In this week’s Commercial Awareness update, we discuss the biggest drop for the FTSE 100 since the Brexit vote, 02’s data disruption, a week of bailouts and rescue plans and the future of high street restaurant chains.
Big falls for the FTSE 100
On Thursday the FTSE 100 index experienced its biggest drop since the Brexit vote, closing 218 points lower than the previous day at 6,704. Only three stocks were up, in a day which saw around £56 billion wiped off the value of Britain’s biggest companies. Back in August, the index was at over 7,700 points, but worries about trade wars and other factors has led to a rocky time for the companies quoted on the exchange. In the last week, there has been heightened tensions between America and China, after the CFO of Chinese technology company, Huawei was detained by Canadian authorities and faces extradition to the USA. This led to a stock sell off in Asia, which reverberated around the world.
There are also worries amongst investors surrounding Brexit and the struggles that Theresa May is having in getting the deal she’s agreed with the EU through the House of Commons. This does impact on the markets, but for the FTSE 100 it doesn’t necessarily mean a drop. On Monday, the FTSE 100 actually rose because the Brexit worries led to the pound dropping in value. When the pound drops, the international companies on the FTSE 100 (which is a majority) tend to be boosted - this is because they usually report results in dollars, so when there's a weak pound, they have appeared to make more profits when it’s converted.
It’s not just Brexit and international events that affect the UK markets - economic data is key to analysing trends and can cause changes in investor confidence. This week, the Office of National Statistics (ONS) has reported that the UK economy grew by 0.4% in the three months to October - down from 0.6% in the three months to September. There were strong showings of growth in the services and retail sectors; however, there was no growth in the manufacturing sector, with car sales fairing particularly badly.
Companies to watch
The second largest mobile network in the UK, 02 managed to restore its data networks after a day of disruption to its customers last week. The technical fault, which 02 stated was due to third party supplier, Ericsson, meant millions of people were unable to make or receive calls or have access to their 3G and 4G data. 02 has 25 million direct customers, and also provides services to Sky, GiffGaff and Tesco Mobile, consequently affecting a further 7 million people. Both 02 and Ericsson have apologised for the problem and 02 has laid out plans to compensate customers. The mobile phone network is understood to be seeking damages from Ericsson, with some reports stating it could be up to £100 million.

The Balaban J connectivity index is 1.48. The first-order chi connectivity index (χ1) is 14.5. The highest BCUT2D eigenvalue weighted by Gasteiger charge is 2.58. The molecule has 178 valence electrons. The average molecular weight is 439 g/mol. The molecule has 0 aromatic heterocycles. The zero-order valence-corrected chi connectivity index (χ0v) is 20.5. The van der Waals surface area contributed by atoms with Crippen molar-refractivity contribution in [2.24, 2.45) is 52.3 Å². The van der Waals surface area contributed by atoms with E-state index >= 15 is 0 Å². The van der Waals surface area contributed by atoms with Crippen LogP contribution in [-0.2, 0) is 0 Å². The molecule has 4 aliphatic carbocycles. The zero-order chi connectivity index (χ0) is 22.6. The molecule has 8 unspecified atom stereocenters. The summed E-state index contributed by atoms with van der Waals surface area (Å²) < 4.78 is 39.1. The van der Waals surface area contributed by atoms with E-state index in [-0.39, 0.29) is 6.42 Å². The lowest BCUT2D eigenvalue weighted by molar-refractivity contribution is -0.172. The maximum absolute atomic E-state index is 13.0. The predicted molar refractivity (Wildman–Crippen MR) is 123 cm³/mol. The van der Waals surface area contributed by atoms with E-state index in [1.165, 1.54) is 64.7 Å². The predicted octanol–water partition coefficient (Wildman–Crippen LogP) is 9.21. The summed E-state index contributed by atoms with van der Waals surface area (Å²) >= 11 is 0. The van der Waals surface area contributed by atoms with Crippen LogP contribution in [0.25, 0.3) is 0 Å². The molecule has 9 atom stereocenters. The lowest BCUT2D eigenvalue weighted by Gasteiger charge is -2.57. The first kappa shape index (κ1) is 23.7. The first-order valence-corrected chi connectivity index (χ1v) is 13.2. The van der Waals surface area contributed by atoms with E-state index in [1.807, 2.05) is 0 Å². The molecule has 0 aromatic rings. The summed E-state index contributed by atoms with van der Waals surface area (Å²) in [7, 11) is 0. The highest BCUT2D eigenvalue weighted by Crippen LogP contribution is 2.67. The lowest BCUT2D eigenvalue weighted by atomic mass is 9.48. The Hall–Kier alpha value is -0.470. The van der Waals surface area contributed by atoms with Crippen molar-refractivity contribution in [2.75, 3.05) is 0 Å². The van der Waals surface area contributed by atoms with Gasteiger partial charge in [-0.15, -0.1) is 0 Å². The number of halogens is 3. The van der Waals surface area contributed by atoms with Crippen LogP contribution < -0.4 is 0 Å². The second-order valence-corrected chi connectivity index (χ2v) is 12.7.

Europe’s biggest infrastructure project, Crossrail, has been bailed out for the third time this year. Due to open this month, the £15 billion project has just received a further £1.4 billion and pushed back it’s finishing date to August 2019. Transport for London expects to miss out on at least £20 million in revenue due to the delay. When open, the line will stretch 60 miles across London, increasing rail capacity for the capital by 10%. According to Crossrail, it estimates that at least £42 billion will be generated for the UK economy and will also support 55,000 jobs.
One of the Government’s largest outsourcing companies, Interserve, has revealed that it is seeking a rescue plan. The company, which constructs and maintains a variety of government buildings, has thousands of contracts across the public sector from window cleaning and cooking to maintaining roads and prisons. After the announcement, its share price dropped 80% - a hefty blow since its share price of 100p this time last year now lying at 11.65p. Interserve employs 45,000 people in the UK and relies on the UK government for 70% of its turnover. The government has stated that it supports the company’s long term recovery plan.
Pizza Express' financial rating has been downgraded by a credit rating agency in response to debts, rising costs and fierce competition. The ratings agency, Moody’s, predicted earnings will fall to £75 million in 2019, down from £80 million this current year and from £94.6 billion in the previous year. This news comes at a time of mounting strain on the high street due to rising costs and declining sales. Other high street restaurants have been forced to close a proportion of their stores, with Prezzo stating they were closing 94 of their outlets earlier this year. This comes in a period of low consumer confidence, where customers are being very cautious in what they spend - putting pressure on restaurants to entice diners with margin squeezing deals.
Furthermore, it is also a time of changing consumer behaviour. With people looking to stay in to eat and the offer of restaurant food delivered to the door - people have been turning to alternatives such as Uber Eats or Deliveroo, especially in big cities.
Food for thought... Is this change in consumer behaviour good? Will the high street be able to amend to stay prosperous?
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